Shelby County paid Mason Tillman $300,000 for the study, according to the Memphis Business Journal. Turner said the county isn’t pursuing legal action against Mason Tillman, though he thinks it would be justified in doing so.
Mason Tillman did not return a request for comment for this article.
What to expect from the new disparity study
Shelby County hired Griffin & Strong to conduct a new study over the next year, so it can resume using an MWBE program in a way that can withstand legal challenges, Turner said.
Since Griffin & Strong conducted the City of Memphis’ most recent disparity study, which has held up in court thus far, Turner is confident it will deliver what the county needs.
Along with quantitatively determining the disparity between the availability of local MWBEs and the county’s spending with them, Griffin & Strong senior director Michele Clark Jenkins told webinar attendees that the firm will interview local business owners, conduct focus groups, and collect other forms of anecdotal evidence.
With all this information in hand, Griffin & Strong will make recommendations to the county, which could include the reinstatement of an MWBE spending program or other policies meant to increase MWBE inclusion, Jenkins said.
When the county announced its settlement with MCAM in November, Turner told the Commercial Appeal the government would enact a disadvantaged business enterprise program — a legal structure to purposely do business with minority-owned firms when distributing federal funds — until it could reinstate the MWBE program. However, he said Friday the county no longer plans to do this because it doesn’t distribute enough federal funds to make such a program worthwhile.
Without an MWBE or DBE program, Wilbun told webinar participants the county is still attempting to help small, minority-owned firms through its locally-owned small business program. The race-neutral program was expanded by the county commission in March.
Now, the county will only consider LOSBs for construction or services contracts under $50,000 if there are at least three certified LOSBs that are able to provide the work. For contracts over $50,000, the county will have the stated goal that 20% of the funds be spent with LOSBs.
During the question and answer portion of Thursday’s webinar, MWBE leaders spoke of past struggles with landing county contracts and sought information on how they can be more involved.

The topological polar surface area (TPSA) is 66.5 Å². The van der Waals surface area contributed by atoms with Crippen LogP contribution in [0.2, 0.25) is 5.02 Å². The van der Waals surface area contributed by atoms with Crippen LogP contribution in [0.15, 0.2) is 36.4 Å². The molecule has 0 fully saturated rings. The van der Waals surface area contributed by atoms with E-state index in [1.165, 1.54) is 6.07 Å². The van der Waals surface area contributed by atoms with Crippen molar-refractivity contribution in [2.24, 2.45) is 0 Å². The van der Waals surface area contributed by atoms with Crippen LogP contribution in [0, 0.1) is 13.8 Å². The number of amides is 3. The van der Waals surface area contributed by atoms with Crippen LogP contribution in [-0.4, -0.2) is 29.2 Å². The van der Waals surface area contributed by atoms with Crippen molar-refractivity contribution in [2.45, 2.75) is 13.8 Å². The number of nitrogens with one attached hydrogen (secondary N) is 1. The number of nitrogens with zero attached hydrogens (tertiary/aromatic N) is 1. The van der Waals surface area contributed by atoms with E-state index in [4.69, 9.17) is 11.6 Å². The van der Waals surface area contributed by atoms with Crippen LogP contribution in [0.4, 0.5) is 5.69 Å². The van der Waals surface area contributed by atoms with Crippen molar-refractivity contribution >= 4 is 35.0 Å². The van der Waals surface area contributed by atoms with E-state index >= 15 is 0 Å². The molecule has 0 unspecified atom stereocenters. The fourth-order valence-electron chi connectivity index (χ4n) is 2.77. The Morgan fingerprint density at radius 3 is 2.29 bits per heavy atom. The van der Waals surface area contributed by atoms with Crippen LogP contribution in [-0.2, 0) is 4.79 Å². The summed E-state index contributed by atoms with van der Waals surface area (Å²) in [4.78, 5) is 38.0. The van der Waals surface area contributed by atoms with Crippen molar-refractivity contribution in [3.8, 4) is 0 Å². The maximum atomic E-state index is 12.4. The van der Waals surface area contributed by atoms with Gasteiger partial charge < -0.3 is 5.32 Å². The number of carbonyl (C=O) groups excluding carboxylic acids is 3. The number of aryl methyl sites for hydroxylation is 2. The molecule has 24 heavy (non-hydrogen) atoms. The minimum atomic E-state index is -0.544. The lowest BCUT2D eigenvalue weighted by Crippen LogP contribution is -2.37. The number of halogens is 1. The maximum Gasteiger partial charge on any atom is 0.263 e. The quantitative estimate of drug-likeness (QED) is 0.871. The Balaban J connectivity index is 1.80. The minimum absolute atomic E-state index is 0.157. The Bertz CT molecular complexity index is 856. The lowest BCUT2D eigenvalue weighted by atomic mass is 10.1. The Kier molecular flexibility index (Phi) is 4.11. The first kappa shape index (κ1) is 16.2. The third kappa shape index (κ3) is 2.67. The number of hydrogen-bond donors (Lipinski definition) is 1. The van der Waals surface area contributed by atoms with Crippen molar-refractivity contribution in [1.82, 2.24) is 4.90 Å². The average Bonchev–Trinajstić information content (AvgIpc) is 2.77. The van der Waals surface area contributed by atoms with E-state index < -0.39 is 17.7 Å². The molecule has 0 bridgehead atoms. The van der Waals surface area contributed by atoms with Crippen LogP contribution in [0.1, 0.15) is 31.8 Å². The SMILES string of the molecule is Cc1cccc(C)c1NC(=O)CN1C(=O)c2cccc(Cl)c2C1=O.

“How do we actually become a voice that’s heard when the people that have been providing those services for years and years and years always have the ear of the folks that are providing the funding?” asked participant Jane Abraham, a white woman.
MCAM executive director David Sink, who is white, followed these questions and frustrations by asking how Griffin & Strong will select firms for the interviews and focus groups. In his group’s lawsuit, it argued the 2016 study overstated the availability of MWBEs and wasn’t able to provide evidence of discrimination against minority firms.
Jenkins told Sink that, for the interviews, five local business owners will be chosen at random to represent six groups: African Americans, Hispanic Americans, Native Americans, Asian Americans, women, and white men. For the focus group, owners of MWBEs will be selected randomly. She also invited any interested individual to share his or her experience contracting with the county with her firm.
Ransomed Group owner Jennifer Ransom, a Black woman, said landing county contracts has been “very difficult” despite the fact her firm has worked with the City of Memphis. She also asked why the study was necessary at all, given the obvious disparities that exist between white-owned firms and minority-owned firms.
“[The study] seems like one extra thing we have to do to be treated fairly,” she said.
Jacob Steimer is a corps member with Report for America, a national service program that places journalists in local newsrooms. Email him at Jacob.Steimer@mlk50.com